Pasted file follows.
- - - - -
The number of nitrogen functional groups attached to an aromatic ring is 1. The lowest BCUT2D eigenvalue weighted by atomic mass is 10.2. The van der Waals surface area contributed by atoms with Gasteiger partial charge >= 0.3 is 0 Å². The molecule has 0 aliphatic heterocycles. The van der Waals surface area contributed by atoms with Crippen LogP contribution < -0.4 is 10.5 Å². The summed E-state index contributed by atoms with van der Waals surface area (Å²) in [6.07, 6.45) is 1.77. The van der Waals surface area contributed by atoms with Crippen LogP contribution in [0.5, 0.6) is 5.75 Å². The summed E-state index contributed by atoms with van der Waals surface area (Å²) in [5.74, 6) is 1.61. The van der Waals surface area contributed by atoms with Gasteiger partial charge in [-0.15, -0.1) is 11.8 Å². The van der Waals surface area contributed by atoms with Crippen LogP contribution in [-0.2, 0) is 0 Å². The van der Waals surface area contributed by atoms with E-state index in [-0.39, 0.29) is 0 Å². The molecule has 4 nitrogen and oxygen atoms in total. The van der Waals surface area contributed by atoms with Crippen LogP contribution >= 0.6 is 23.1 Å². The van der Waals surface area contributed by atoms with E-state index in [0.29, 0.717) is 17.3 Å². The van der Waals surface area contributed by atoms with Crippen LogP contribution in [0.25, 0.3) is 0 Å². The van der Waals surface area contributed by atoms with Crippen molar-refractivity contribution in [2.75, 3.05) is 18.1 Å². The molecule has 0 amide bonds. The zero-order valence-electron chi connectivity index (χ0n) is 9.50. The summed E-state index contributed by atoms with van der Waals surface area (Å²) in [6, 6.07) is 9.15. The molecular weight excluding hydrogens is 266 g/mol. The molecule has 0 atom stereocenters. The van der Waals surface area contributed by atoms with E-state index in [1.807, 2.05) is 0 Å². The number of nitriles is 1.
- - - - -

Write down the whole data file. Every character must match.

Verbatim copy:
The number of nitrogen functional groups attached to an aromatic ring is 1. The lowest BCUT2D eigenvalue weighted by atomic mass is 10.2. The van der Waals surface area contributed by atoms with Gasteiger partial charge >= 0.3 is 0 Å². The molecule has 0 aliphatic heterocycles. The van der Waals surface area contributed by atoms with Crippen LogP contribution < -0.4 is 10.5 Å². The summed E-state index contributed by atoms with van der Waals surface area (Å²) in [6.07, 6.45) is 1.77. The van der Waals surface area contributed by atoms with Crippen LogP contribution in [0.5, 0.6) is 5.75 Å². The summed E-state index contributed by atoms with van der Waals surface area (Å²) in [5.74, 6) is 1.61. The van der Waals surface area contributed by atoms with Gasteiger partial charge in [-0.15, -0.1) is 11.8 Å². The van der Waals surface area contributed by atoms with Crippen LogP contribution in [-0.2, 0) is 0 Å². The van der Waals surface area contributed by atoms with E-state index in [-0.39, 0.29) is 0 Å². The molecule has 4 nitrogen and oxygen atoms in total. The van der Waals surface area contributed by atoms with Crippen LogP contribution >= 0.6 is 23.1 Å². The van der Waals surface area contributed by atoms with E-state index in [0.29, 0.717) is 17.3 Å². The van der Waals surface area contributed by atoms with Crippen LogP contribution in [0.25, 0.3) is 0 Å². The van der Waals surface area contributed by atoms with Crippen molar-refractivity contribution in [2.75, 3.05) is 18.1 Å². The molecule has 0 amide bonds. The zero-order valence-electron chi connectivity index (χ0n) is 9.50. The summed E-state index contributed by atoms with van der Waals surface area (Å²) in [6, 6.07) is 9.15. The molecular weight excluding hydrogens is 266 g/mol. The molecule has 0 atom stereocenters. The van der Waals surface area contributed by atoms with E-state index in [1.807, 2.05) is 0 Å². The number of nitriles is 1.